This might be perfect timing for the show: our economic problems are just recent enough for the topic to still be relevant and sting, but we’ve largely (as a country) pulled out of much of the recession. The show follows a gamut from Damages to The Good Wife in showing almost the exact same figure: the carefree, charismatic leader who had no qualms about betraying their investors and leaving them up to dry. Now its time to see the asshole himself in action, answering the immortal question: “How the hell can you do this and sleep at night?” Apparently, by being an obsessive narcissist, history revisionist and charismatic user, if the story of Steve Unger is to be believed. Watching the guy continually come up against his own follies without seeing his own reflection is maddening – this is a guy who tries to borrow $500 off the judge who put him in jail for eighteen months – but there’s a spark of hope. He doesn’t learn his lesson even remotely by the end of the hour, but nonetheless has definitely begun to pay for his actions. It takes his parents admitting they gave every penny he ever sent them to charity to make up for being “responsible for bringing [him] into this world” before he cracks a little bit, finally meeting a disapproval he can’t easily brush off and move on. Unger very well may take baby steps soon into becoming an actual person.

This episode is also a great indictment of the power that our society assigns to the privileged: Unger is white, straight, male, well-off, handsome, charismatic and plays wholly by the rules of those classifications, and despite being a complete asshole, has always been rewarded for them. Now, he’s barred from that world – not because he’s a liar or a rat, because ‘the business’ is teeming with them, but because he got caught: ‘a sign of weakness’. In fact, Unger isn’t the only one in this group shown in a bad light: former competitor Ben is shown to be a preening, self-indulgent prick, while lawyer Neil Epstein (who hides his own Jewish background to appeal to a wider demographic) is an insecure hypocrite.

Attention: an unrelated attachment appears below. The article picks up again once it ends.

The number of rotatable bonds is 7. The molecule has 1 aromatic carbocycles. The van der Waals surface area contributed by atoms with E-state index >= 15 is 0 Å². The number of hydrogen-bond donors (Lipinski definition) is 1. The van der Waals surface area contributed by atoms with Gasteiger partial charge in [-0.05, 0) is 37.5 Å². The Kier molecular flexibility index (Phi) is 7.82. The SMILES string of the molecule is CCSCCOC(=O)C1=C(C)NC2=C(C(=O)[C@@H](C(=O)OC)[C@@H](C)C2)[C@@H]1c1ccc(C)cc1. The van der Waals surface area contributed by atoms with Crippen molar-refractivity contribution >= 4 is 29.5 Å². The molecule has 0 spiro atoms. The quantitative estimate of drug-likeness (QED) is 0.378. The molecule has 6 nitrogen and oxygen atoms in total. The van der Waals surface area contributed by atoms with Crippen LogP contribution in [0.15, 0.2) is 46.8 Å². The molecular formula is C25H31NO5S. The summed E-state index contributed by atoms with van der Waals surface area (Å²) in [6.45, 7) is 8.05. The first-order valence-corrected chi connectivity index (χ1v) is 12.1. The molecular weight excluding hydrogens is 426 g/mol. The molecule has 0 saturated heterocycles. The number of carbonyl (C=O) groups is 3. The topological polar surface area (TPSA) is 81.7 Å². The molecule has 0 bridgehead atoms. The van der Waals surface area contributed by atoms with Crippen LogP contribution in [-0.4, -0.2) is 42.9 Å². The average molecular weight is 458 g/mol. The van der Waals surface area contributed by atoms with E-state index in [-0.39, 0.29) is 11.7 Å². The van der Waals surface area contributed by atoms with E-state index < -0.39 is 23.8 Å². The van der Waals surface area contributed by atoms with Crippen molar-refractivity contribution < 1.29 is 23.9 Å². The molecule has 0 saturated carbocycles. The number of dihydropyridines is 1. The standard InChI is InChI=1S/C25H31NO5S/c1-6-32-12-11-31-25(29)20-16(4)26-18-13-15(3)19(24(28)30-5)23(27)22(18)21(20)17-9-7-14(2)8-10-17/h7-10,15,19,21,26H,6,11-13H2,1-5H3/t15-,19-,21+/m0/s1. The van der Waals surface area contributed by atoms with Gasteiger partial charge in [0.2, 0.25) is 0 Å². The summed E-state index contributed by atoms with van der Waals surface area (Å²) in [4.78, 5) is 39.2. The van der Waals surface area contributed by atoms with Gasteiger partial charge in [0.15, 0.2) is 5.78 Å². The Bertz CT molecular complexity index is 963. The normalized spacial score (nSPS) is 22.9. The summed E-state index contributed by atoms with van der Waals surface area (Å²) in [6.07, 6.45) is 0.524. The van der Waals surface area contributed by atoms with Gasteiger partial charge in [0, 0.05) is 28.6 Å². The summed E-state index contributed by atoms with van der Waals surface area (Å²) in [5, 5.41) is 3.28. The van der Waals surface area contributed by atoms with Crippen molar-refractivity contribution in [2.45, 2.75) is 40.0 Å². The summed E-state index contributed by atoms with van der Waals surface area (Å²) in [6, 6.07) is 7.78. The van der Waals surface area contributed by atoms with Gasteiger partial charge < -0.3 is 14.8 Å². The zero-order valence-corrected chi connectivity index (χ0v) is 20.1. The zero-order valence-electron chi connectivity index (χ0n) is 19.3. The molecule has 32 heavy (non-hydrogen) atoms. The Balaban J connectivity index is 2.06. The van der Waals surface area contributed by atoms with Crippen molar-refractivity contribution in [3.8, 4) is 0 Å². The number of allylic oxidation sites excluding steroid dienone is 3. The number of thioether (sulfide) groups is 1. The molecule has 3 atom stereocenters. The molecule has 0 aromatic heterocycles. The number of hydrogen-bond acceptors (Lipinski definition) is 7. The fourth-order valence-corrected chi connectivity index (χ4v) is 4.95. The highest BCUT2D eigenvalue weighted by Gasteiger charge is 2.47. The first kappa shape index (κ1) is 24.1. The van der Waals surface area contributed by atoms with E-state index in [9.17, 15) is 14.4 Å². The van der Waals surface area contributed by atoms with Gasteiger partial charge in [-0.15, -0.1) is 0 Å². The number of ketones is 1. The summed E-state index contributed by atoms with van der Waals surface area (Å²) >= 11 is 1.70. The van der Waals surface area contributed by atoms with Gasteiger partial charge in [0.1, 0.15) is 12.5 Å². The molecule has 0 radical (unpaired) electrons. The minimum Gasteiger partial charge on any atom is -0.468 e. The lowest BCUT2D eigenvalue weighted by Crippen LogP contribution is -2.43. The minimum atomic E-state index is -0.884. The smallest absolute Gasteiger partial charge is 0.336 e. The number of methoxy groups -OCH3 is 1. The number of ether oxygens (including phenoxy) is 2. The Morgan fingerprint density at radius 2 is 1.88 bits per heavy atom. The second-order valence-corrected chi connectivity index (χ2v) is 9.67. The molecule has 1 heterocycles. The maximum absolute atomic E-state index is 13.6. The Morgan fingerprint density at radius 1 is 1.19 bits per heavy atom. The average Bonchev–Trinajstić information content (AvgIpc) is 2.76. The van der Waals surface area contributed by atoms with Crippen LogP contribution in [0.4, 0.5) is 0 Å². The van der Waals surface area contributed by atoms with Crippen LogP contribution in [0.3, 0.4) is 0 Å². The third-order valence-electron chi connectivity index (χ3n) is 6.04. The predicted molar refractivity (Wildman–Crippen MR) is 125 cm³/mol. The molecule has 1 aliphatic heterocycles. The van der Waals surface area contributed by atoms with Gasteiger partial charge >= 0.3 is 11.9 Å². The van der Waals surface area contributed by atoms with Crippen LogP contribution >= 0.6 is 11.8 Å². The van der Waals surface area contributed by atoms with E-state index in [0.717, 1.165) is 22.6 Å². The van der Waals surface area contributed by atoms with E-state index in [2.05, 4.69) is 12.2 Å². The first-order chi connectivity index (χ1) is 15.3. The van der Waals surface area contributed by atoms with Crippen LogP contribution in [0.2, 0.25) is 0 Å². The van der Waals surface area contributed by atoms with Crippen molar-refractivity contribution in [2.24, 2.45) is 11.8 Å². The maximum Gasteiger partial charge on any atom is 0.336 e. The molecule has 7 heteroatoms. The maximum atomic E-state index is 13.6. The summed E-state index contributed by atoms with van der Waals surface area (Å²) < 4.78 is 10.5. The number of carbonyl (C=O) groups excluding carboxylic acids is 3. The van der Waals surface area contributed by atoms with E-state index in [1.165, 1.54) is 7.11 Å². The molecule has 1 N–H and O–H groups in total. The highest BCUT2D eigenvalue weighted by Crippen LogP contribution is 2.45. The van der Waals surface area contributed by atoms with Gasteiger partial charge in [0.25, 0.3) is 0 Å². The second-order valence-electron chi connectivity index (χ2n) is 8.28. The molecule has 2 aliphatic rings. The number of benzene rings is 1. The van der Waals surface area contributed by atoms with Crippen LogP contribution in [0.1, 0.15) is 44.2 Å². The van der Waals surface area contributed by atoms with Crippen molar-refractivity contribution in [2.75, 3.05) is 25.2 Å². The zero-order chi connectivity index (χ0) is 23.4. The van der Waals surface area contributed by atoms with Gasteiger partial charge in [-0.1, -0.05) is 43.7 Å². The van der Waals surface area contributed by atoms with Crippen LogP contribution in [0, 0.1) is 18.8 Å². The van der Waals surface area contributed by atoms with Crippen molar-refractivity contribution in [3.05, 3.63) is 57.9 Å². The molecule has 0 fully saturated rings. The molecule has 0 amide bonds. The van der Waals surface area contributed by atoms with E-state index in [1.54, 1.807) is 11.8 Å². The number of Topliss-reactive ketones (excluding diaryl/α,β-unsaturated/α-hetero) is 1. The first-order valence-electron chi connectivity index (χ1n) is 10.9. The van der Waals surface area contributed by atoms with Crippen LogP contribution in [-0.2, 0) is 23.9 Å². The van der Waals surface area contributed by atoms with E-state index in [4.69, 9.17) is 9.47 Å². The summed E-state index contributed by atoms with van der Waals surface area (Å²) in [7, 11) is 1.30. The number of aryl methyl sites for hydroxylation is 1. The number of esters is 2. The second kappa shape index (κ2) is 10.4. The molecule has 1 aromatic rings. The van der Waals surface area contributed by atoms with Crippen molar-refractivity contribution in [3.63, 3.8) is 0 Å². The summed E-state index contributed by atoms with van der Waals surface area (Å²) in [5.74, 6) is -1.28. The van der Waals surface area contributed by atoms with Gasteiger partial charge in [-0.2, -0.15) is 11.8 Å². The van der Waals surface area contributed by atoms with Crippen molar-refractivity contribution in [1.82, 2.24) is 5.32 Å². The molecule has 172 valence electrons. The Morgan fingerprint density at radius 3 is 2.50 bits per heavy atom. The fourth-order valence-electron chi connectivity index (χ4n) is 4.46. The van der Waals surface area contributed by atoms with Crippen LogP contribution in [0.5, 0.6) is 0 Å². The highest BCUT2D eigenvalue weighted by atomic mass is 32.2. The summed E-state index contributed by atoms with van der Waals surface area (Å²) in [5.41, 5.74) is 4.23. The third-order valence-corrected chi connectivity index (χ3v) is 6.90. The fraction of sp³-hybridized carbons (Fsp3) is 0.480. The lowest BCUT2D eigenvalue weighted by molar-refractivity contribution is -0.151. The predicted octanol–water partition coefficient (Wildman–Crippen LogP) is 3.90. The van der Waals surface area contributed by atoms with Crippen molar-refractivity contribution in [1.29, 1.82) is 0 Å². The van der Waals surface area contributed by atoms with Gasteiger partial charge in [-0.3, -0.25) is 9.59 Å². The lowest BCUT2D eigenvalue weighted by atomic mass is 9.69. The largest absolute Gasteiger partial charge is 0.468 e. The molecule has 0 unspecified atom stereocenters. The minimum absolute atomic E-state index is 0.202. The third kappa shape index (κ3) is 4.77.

The format of the show isn’t really set yet; the premiere is largely a set of conversations in which Under attempts, and largely fails, to squeeze something out of those who once respected him. However, hints are dropped: a mysterious, kind woman who first recommends he try living in his car for a while; his judge, hoping to lead him to rehabilitate by forcing him to teach, rather than attend, a business ethics class, and his daughter, who tells him she “really wants to like him”. Interestingly enough, all of these redemptive forces are women, which paints the gender issues of the episode in an interesting light… But that’s a topic for future episodes. Ultimately, Living in Your Car is an interesting experiment, and one I hope bears enjoyable fruit.


Leave a Reply

Fill in your details below or click an icon to log in: Logo

You are commenting using your account. Log Out / Change )

Twitter picture

You are commenting using your Twitter account. Log Out / Change )

Facebook photo

You are commenting using your Facebook account. Log Out / Change )

Google+ photo

You are commenting using your Google+ account. Log Out / Change )

Connecting to %s

%d bloggers like this: